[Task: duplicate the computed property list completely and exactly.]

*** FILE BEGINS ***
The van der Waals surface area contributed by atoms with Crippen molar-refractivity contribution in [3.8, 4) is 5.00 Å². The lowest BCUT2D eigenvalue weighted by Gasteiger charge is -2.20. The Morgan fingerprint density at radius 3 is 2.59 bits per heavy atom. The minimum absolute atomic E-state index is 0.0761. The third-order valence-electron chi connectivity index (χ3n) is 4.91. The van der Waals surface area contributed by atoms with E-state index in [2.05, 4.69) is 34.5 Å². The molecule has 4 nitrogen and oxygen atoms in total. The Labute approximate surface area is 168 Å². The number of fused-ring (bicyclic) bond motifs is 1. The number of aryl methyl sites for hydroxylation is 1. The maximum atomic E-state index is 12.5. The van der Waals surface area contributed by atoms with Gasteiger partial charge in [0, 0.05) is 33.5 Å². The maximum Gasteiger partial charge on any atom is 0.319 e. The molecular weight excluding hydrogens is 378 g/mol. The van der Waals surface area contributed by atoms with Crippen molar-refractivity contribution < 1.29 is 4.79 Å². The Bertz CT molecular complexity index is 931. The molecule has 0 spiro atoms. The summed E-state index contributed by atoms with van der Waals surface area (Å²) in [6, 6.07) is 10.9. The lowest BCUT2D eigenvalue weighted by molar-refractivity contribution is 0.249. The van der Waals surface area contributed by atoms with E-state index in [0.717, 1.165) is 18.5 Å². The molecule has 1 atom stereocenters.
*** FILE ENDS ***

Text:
The van der Waals surface area contributed by atoms with Crippen molar-refractivity contribution in [3.8, 4) is 5.00 Å². The lowest BCUT2D eigenvalue weighted by Gasteiger charge is -2.20. The Morgan fingerprint density at radius 3 is 2.59 bits per heavy atom. The minimum absolute atomic E-state index is 0.0761. The third-order valence-electron chi connectivity index (χ3n) is 4.91. The van der Waals surface area contributed by atoms with E-state index in [2.05, 4.69) is 34.5 Å². The molecule has 4 nitrogen and oxygen atoms in total. The Labute approximate surface area is 168 Å². The number of fused-ring (bicyclic) bond motifs is 1. The number of aryl methyl sites for hydroxylation is 1. The maximum atomic E-state index is 12.5. The van der Waals surface area contributed by atoms with Gasteiger partial charge in [0, 0.05) is 33.5 Å². The maximum Gasteiger partial charge on any atom is 0.319 e. The molecular weight excluding hydrogens is 378 g/mol. The van der Waals surface area contributed by atoms with Crippen molar-refractivity contribution < 1.29 is 4.79 Å². The Bertz CT molecular complexity index is 931. The molecule has 0 spiro atoms. The summed E-state index contributed by atoms with van der Waals surface area (Å²) in [6, 6.07) is 10.9. The lowest BCUT2D eigenvalue weighted by molar-refractivity contribution is 0.249. The van der Waals surface area contributed by atoms with E-state index in [0.717, 1.165) is 18.5 Å². The molecule has 1 atom stereocenters.